Three years ago, I was in the first firefight of my life and I didn’t fire a single shot. Not that I didn’t have the opportunity – I did. Twice, as a matter of fact. Which seems an odd thing to say about a six-hour periodic running gun battle. Also odd, I suppose, for that to have been my greatest regret about that night.
In the wake of that night, I finally felt like maybe I had something worth writing about. See, raised on a steady diet of kill-memoir and adventure tales, I thought the only way to write about war was if you had some kind of harrowing experience. In the shit, as we say. I’d finally gotten a little taste. And yet, this little thing still got in the way. Lacking six pounds of index finger pressure on a spring-loaded mechanism engineered to kill, I hesitated.
It took me a while to get over myself, but I did write that story. Got it published, even. And the lights came on – writing transmogrified from a simple act of documentation into meaning-making. Hair blown back, I applied to an MFA program in 2014 and they actually let me in.
I read blogs, essays, flash fiction. Pieces that lived in the never-never between fact and fancy. Stories that wrapped genre around pinkies and shot them off like rubber bands. Authors who skewered; moved me to tears; rendered villains with empathy.
And then I went to workshop and it got even better.
My virtual classmates turned into real people with real things to say, both on the page and about my pages. The days burned with craft talks, panels, and even a bit of dissension. It felt good, like scratching an itch three decades old. I’ve never felt so comfortable in my own skin.
And in those moments, I wished every veteran writer might be as lucky as me. See, it turns out Alaska is one of the leading states in terms of veteran population – roughly 10% of the 700,000+ people in the state are vets. And as far as I knew, no one ever asked them if they wanted to write about their experiences.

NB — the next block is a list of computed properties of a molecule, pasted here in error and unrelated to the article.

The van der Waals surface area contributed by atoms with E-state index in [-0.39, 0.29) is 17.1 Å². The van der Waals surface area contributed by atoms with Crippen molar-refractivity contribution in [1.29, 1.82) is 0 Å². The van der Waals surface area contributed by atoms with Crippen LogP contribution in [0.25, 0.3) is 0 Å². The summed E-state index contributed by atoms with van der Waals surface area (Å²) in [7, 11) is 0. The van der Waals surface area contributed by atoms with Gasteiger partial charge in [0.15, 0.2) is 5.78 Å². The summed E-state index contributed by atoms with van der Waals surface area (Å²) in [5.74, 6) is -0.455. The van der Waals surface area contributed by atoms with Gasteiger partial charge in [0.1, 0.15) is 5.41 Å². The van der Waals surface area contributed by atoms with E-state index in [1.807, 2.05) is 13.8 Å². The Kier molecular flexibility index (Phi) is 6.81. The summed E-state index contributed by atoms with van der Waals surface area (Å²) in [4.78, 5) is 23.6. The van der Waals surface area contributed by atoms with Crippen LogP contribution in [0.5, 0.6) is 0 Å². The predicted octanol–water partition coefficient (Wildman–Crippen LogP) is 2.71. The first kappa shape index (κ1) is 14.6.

This was how Danger Close: Alaska was conceived – as the offspring of dream and necessity. In the autumn of 2014, I spoke to the ED of the Alaska writing non-profit 49 Writers and pitched the idea. She liked it, although I believe she called it ambitious. Then I discovered Words After War, who seemed to be doing exactly what I wanted to do, but all the way out on the East Coast. And their ED liked it too.
And now, here we are, a year down the line. Through funding from Words After War as well as Standing Together, a special initiative of the National Endowment for the Humanities, we’ve got a venue, four incredible authors lined up as faculty, and a date: Feb 5-7, 2016. After Friday night’s CrossCurrents panel, twenty-four civilian and veteran writers will sit down the next morning to begin Alaska’s first-ever war writing workshop.
If I have a hope for this dream become reality, well, I guess it goes back to that night a couple of years ago. It was the end of a paradigm for me, and I hope that Danger Close: Alaska does the same for the twenty-four participants. My sincere wish is that each participant walks away, hair blown back and eager to get cracking. I hope they walk away exhausted, as if they’ve survived a firefight with preconceived notions of who deserves to tell a war, victorious and inspired to get cracking.
For more information or to register go to http://www.49writingcenter.org/Instruction/classes.php.
Matthew Komatsu is a currently-serving veteran and MFA candidate (Creative Nonfiction) at UAA. His work has appeared or is forthcoming in The New York Times; War, Literature and the Arts; Brevity; StorySouth; The Southeast Review; and The Normal School. The opinions reflected here do not represent official policy or position.